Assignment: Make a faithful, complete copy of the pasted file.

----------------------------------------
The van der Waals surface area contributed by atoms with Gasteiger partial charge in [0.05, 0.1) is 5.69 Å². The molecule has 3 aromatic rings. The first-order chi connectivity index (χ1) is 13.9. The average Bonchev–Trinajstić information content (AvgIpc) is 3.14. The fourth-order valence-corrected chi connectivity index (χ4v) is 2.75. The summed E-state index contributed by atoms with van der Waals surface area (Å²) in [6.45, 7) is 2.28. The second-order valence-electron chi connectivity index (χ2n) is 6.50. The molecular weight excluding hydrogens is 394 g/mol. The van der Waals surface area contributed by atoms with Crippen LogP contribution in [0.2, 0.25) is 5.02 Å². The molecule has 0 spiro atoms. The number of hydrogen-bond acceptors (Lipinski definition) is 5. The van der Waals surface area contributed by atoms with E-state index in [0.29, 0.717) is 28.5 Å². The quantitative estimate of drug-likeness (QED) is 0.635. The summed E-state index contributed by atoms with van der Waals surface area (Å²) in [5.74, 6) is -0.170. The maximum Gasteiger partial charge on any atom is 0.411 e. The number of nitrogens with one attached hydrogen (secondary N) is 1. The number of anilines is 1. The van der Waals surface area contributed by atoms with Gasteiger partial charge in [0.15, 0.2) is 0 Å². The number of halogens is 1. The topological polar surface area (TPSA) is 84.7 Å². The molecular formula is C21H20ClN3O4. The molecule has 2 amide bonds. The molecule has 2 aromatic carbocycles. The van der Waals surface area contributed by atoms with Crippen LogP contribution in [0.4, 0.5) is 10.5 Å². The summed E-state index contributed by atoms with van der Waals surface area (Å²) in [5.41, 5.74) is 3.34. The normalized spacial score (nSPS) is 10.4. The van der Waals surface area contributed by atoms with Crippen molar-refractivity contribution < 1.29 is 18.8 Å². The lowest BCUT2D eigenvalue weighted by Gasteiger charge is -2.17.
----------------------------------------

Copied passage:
The van der Waals surface area contributed by atoms with Gasteiger partial charge in [0.05, 0.1) is 5.69 Å². The molecule has 3 aromatic rings. The first-order chi connectivity index (χ1) is 13.9. The average Bonchev–Trinajstić information content (AvgIpc) is 3.14. The fourth-order valence-corrected chi connectivity index (χ4v) is 2.75. The summed E-state index contributed by atoms with van der Waals surface area (Å²) in [6.45, 7) is 2.28. The second-order valence-electron chi connectivity index (χ2n) is 6.50. The molecular weight excluding hydrogens is 394 g/mol. The van der Waals surface area contributed by atoms with Crippen LogP contribution in [0.2, 0.25) is 5.02 Å². The molecule has 0 spiro atoms. The number of hydrogen-bond acceptors (Lipinski definition) is 5. The van der Waals surface area contributed by atoms with E-state index in [0.29, 0.717) is 28.5 Å². The quantitative estimate of drug-likeness (QED) is 0.635. The summed E-state index contributed by atoms with van der Waals surface area (Å²) in [5.74, 6) is -0.170. The maximum Gasteiger partial charge on any atom is 0.411 e. The number of nitrogens with one attached hydrogen (secondary N) is 1. The number of anilines is 1. The van der Waals surface area contributed by atoms with Gasteiger partial charge in [0.15, 0.2) is 0 Å². The number of halogens is 1. The topological polar surface area (TPSA) is 84.7 Å². The molecular formula is C21H20ClN3O4. The molecule has 2 amide bonds. The molecule has 2 aromatic carbocycles. The van der Waals surface area contributed by atoms with Crippen LogP contribution in [0.4, 0.5) is 10.5 Å². The summed E-state index contributed by atoms with van der Waals surface area (Å²) in [5.41, 5.74) is 3.34. The normalized spacial score (nSPS) is 10.4. The van der Waals surface area contributed by atoms with Crippen molar-refractivity contribution < 1.29 is 18.8 Å². The lowest BCUT2D eigenvalue weighted by Gasteiger charge is -2.17.